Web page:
A definite hierarchy is portrayed, whereby the man is over the woman as her head (the man is literally taller than his bride, larger, stronger); and yet his headship takes the form of a kindly inclination towards her, obviously seeking her good, and in awe of her dignity and beauty, of which he is unworthy, even if God has placed him in charge of her. It is as if his very touch is reverent and respectful, not voracious, presumptuous, or rough.

The colors of gold and red suggest kingliness, majesty, riches. They are wearing their brightest and best. But gold is valuable in the eye of the beholder, and red is the color of blood. He is valuable because she values him in her heart. He is ready to bestow what he can upon her, in body and soul, and she is ready to make sacrifices for his sake and for the family he will beget with her.

All this, and far more, Rembrandt magically and masterfully portrays, all from the tip of his brush dipped in oil paints, guided by a heart that has known love, tragedy, remorse, success, and struggle. We see in his work realism taken to another level. It is poetic realism, whereby what is seen on the outside is a manifestation of the inner reality of the characters in their relationship. Their souls are more real than their bodies, their souls give life and meaning to their bodies, and yet we see all this only through their physical appearance. From this painting it is but a single step to John Paul II’s Theology of the Body.

“The Jewish Bride” is today in the Rijksmuseum in Amsterdam, which also contains masterpieces by Vermeer, whose work we will take a look at in time to come.

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Peter Kwasniewski

Peter Kwasniewski holds a B.A. in Liberal Arts from Thomas Aquinas College in California and an M.A. and Ph.D. in Philosophy from The Catholic University of America in Washington, D.C. After teaching at the International Theological Institute in Austria and for the Franciscan University of Steubenville’s Austrian Program, he joined the founding team of Wyoming Catholic College in Lander, Wyoming, where he taught theology, philosophy, music, and art history, and directed the Choir and Schola. He now works as a freelance author, public speaker, editor, publisher, and composer.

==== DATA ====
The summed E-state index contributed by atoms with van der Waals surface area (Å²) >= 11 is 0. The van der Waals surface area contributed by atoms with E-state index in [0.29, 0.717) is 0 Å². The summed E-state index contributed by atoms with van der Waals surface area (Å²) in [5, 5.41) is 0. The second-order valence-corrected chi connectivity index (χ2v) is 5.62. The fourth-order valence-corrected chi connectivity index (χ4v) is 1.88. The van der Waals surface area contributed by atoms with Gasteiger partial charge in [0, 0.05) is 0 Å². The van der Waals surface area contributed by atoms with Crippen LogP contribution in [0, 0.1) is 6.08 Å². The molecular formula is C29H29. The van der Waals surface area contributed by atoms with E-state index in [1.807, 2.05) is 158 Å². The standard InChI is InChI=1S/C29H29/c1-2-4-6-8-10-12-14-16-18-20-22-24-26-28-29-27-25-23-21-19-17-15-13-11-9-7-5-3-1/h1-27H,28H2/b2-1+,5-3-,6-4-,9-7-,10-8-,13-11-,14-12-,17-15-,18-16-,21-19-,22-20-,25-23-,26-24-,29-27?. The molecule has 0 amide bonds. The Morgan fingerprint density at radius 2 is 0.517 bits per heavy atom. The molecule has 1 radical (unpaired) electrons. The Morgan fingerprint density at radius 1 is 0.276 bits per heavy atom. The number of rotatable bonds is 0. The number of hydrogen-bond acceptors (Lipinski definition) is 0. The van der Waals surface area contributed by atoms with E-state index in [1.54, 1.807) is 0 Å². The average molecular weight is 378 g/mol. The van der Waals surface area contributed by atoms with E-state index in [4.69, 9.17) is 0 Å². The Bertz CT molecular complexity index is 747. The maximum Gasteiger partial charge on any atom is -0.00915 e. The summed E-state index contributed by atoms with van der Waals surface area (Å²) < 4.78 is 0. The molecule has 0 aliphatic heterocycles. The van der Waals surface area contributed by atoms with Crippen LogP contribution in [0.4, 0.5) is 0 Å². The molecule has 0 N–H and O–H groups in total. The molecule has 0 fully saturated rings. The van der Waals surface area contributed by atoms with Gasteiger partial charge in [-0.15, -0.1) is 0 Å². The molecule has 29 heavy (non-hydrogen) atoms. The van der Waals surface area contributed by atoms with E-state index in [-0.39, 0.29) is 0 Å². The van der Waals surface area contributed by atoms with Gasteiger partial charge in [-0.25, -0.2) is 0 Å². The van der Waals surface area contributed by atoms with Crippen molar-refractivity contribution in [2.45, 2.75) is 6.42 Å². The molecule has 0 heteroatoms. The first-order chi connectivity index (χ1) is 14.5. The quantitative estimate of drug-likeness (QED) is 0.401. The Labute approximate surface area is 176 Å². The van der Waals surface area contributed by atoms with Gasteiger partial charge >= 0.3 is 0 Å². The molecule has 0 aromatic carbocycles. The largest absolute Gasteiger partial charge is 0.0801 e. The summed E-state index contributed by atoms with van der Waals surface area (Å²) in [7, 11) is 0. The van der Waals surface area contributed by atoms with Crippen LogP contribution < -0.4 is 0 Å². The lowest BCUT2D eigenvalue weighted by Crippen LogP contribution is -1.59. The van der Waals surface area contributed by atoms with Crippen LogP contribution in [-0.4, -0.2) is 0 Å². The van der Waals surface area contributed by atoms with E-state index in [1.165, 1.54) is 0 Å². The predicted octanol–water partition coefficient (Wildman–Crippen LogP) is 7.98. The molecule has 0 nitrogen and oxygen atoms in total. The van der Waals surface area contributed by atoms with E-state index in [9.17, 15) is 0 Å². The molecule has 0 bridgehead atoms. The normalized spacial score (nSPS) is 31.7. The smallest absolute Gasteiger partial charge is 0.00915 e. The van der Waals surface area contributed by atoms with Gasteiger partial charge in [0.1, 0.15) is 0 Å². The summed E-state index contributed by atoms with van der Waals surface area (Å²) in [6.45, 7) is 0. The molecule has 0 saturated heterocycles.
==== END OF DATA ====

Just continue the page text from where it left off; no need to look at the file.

Dr. Kwasniewski has published five books: Wisdom’s Apprentice (CUA Press, 2007)On Love and Charity (CUA Press, 2008)Sacred Choral Works (Corpus Christi Watershed, 2014); Resurgent in the Midst of Crisis: Sacred Liturgy, the Traditional Latin Mass, and Renewal in the Church (Angelico Press, 2014); and most recently, Noble Beauty, Transcendent Holiness: Why the Modern Age Needs the Mass of Ages (Angelico Press, 2017)Resurgent in the Midst of Crisis has also been published in Czech, Polish, German, and Portuguese, and will soon appear in Spanish and Belarusian.

Kwasniewski is a board member and scholar of The Aquinas Institute for the Study of Sacred Doctrine, which is publishing the Opera Omnia of the Angelic Doctor, a Fellow of the Albertus Magnus Center for Scholastic Studies, and a Senior Fellow of the St. Paul Center. He has published over 750 articles on Thomistic thought, sacramental and liturgical theology, the history and aesthetics of music, and the social doctrine of the Church.